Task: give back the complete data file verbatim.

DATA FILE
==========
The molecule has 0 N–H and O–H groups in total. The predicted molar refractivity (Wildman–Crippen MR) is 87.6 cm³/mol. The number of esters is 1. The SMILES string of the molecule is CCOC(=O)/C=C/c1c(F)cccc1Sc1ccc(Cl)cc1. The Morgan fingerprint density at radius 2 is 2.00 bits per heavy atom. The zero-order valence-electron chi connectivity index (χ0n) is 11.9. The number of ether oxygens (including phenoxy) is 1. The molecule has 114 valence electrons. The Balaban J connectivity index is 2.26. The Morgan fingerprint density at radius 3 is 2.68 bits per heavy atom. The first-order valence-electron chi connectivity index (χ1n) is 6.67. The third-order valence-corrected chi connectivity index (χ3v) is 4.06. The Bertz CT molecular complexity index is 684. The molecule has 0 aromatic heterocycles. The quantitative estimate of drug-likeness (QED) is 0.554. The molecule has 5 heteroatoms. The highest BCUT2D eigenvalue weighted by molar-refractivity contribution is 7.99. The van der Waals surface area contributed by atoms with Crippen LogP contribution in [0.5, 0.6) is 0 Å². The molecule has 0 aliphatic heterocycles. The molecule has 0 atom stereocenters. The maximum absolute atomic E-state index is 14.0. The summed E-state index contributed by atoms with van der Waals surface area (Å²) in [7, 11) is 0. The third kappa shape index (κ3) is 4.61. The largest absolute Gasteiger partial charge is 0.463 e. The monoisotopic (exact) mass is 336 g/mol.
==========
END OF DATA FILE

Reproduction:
The molecule has 0 N–H and O–H groups in total. The predicted molar refractivity (Wildman–Crippen MR) is 87.6 cm³/mol. The number of esters is 1. The SMILES string of the molecule is CCOC(=O)/C=C/c1c(F)cccc1Sc1ccc(Cl)cc1. The Morgan fingerprint density at radius 2 is 2.00 bits per heavy atom. The zero-order valence-electron chi connectivity index (χ0n) is 11.9. The number of ether oxygens (including phenoxy) is 1. The molecule has 114 valence electrons. The Balaban J connectivity index is 2.26. The Morgan fingerprint density at radius 3 is 2.68 bits per heavy atom. The first-order valence-electron chi connectivity index (χ1n) is 6.67. The third-order valence-corrected chi connectivity index (χ3v) is 4.06. The Bertz CT molecular complexity index is 684. The molecule has 0 aromatic heterocycles. The quantitative estimate of drug-likeness (QED) is 0.554. The molecule has 5 heteroatoms. The highest BCUT2D eigenvalue weighted by molar-refractivity contribution is 7.99. The van der Waals surface area contributed by atoms with Crippen LogP contribution in [0.5, 0.6) is 0 Å². The molecule has 0 aliphatic heterocycles. The molecule has 0 atom stereocenters. The maximum absolute atomic E-state index is 14.0. The summed E-state index contributed by atoms with van der Waals surface area (Å²) in [7, 11) is 0. The third kappa shape index (κ3) is 4.61. The largest absolute Gasteiger partial charge is 0.463 e. The monoisotopic (exact) mass is 336 g/mol.